Remains of some of the Navy sailors who went missing after a collision between USS John S. McCain and a tanker near Singapore were found in a compartment aboard the destroyer, Commander of the U.S. Pacific Fleet Adm. Scott Swift said Tuesday.
Swift said "some remains" were found in sealed compartments during their search on Tuesday and Malaysian officials said they found one body, but were still in the process of identifying it.
"We will continue the search and rescue operations until the probability of discovering sailors is exhausted," Swift said, adding that it was "premature to say how many" bodies were discovered at this time.
"We are in the process of gaining possession of those remains [from Malaysia], so we are in the process of identifying," Swift said.
The Monday collision between USS John S. McCain and the 600-foot Alnic MC, an oil and chemical tanker, left five sailors injured and 10 others missing. U.S. Navy officials told Fox News hours after the incident that diving operations were being carried out in the flooded compartments. The U.S., Singapore and Malaysian navies joined the sea search from Monday into Tuesday.
The crash tore a gaping hole in the destroyer's left rear hull and flooded adjacent compartments. Swift said the USS John S. McCain suffered "significant damage" and the flooding into the destroyer had been controlled. He praised the "tough and resilient" crew for its damage control efforts.
"It is premature to discuss what the outcome will be, but the naval command is sending a team here to do the assessment," Swift said. "They will assess the damage...and determine what repairs are necessary. We are very grateful for the support we're receiving from Singapore."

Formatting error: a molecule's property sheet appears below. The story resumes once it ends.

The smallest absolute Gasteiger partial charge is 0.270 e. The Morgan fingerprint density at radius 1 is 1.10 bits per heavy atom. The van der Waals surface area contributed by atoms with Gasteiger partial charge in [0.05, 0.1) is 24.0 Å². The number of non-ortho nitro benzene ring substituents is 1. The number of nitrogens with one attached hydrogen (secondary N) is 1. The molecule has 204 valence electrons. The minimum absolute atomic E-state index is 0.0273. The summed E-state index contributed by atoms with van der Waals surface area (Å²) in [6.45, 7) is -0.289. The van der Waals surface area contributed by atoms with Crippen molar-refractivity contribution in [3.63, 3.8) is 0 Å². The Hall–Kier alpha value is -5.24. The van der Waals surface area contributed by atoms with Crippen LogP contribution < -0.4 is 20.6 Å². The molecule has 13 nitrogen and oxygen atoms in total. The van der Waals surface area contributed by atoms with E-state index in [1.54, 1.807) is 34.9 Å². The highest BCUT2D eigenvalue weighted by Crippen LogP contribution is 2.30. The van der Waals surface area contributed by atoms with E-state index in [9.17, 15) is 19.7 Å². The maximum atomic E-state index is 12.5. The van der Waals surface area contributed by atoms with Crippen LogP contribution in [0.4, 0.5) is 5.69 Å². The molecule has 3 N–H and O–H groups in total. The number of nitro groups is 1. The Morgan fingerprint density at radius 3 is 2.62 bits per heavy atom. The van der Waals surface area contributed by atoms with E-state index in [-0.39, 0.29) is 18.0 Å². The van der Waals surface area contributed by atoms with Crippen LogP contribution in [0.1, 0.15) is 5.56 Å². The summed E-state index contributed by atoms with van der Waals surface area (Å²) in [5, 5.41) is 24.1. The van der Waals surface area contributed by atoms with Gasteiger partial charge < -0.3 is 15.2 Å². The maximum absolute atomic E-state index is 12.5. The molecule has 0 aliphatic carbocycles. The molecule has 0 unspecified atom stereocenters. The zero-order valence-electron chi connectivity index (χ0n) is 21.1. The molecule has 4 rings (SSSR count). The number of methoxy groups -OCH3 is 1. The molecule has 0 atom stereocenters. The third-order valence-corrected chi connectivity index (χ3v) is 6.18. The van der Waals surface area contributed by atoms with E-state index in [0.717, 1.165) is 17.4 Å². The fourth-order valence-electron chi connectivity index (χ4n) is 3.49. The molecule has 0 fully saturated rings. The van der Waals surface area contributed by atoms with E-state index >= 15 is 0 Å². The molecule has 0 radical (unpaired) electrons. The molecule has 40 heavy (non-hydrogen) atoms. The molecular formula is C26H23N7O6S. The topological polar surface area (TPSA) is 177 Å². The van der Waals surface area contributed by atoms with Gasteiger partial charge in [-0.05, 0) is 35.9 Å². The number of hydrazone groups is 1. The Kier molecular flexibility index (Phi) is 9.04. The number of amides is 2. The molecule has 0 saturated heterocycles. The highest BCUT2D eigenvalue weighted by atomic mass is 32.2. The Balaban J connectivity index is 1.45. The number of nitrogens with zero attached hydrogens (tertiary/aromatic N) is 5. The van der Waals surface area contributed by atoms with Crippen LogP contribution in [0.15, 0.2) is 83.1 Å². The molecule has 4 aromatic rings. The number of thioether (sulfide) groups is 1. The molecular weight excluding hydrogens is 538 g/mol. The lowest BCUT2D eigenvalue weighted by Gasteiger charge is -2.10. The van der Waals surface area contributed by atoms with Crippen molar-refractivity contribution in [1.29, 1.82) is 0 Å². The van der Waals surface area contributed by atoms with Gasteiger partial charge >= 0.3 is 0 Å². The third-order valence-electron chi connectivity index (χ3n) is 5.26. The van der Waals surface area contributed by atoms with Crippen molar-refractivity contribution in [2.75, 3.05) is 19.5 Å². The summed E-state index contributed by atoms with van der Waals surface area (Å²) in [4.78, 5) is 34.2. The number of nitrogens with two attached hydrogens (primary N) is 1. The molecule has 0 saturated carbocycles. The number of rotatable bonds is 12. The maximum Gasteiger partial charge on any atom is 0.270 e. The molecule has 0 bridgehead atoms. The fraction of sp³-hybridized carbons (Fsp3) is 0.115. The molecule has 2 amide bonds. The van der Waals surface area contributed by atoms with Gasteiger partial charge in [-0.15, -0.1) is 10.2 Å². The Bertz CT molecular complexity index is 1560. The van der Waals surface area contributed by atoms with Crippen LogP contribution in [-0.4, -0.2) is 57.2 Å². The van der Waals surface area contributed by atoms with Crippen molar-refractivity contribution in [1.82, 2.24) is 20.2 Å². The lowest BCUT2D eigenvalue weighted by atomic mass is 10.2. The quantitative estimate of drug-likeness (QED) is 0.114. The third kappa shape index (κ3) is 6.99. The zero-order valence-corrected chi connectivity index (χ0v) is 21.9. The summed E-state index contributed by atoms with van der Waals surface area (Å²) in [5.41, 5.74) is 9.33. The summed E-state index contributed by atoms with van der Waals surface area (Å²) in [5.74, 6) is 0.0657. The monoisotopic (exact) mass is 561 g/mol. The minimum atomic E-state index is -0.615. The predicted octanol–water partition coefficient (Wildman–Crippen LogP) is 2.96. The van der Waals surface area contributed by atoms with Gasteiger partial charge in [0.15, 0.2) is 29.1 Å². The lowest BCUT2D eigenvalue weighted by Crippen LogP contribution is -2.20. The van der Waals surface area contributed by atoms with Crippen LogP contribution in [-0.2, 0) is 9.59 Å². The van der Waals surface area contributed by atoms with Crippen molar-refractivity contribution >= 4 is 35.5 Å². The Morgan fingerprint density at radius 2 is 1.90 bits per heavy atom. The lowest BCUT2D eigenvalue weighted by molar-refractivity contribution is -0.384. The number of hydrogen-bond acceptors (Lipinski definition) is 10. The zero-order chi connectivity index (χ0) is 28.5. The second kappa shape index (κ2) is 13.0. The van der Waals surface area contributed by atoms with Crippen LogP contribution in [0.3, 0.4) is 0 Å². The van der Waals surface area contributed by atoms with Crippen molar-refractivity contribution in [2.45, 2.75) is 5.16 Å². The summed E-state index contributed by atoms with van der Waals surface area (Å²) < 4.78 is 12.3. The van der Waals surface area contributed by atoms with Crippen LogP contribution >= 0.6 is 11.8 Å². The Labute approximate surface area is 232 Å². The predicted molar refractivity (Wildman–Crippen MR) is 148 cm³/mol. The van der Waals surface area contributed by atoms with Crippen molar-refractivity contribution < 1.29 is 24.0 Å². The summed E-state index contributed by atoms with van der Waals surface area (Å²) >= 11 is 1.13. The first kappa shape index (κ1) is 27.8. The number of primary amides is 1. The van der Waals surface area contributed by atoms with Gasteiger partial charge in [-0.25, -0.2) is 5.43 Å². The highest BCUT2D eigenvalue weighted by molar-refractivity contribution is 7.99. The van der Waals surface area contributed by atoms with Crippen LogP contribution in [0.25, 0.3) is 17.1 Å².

A full investigation into the incident will be conducted.
The identities of the missing have not been disclosed but Megan Partlow of Ohio said her fiance's parents were in touch with the Navy's family assistance center. Partlow, who said her fiance was on board the McCain, told The Associated Press in a Facebook message that they last communicated on Sunday and she was losing hope of seeing him again.
"My last text to him was 'be safe,' which is the same way we end every conversation. I'm just ready for answers," she said.
The collision was the second major incident in two months involving the Pacific-based 7th Fleet and the fourth major mishap in the Pacific. In June, seven sailors died when USS Fitzgerald and a container ship collided in the waters off Japan. The Navy ordered a pause in 7th Fleet operations to conduct a "broader investigation" into its performance and readiness on Monday.
"While each of these four incidents is unique, they cannot be viewed in isolation," Swift said.
He added the Navy would conduct an investigation "to find out if there is a common cause ... and if so, how do we solve that."
The Associated Press contributed to this report.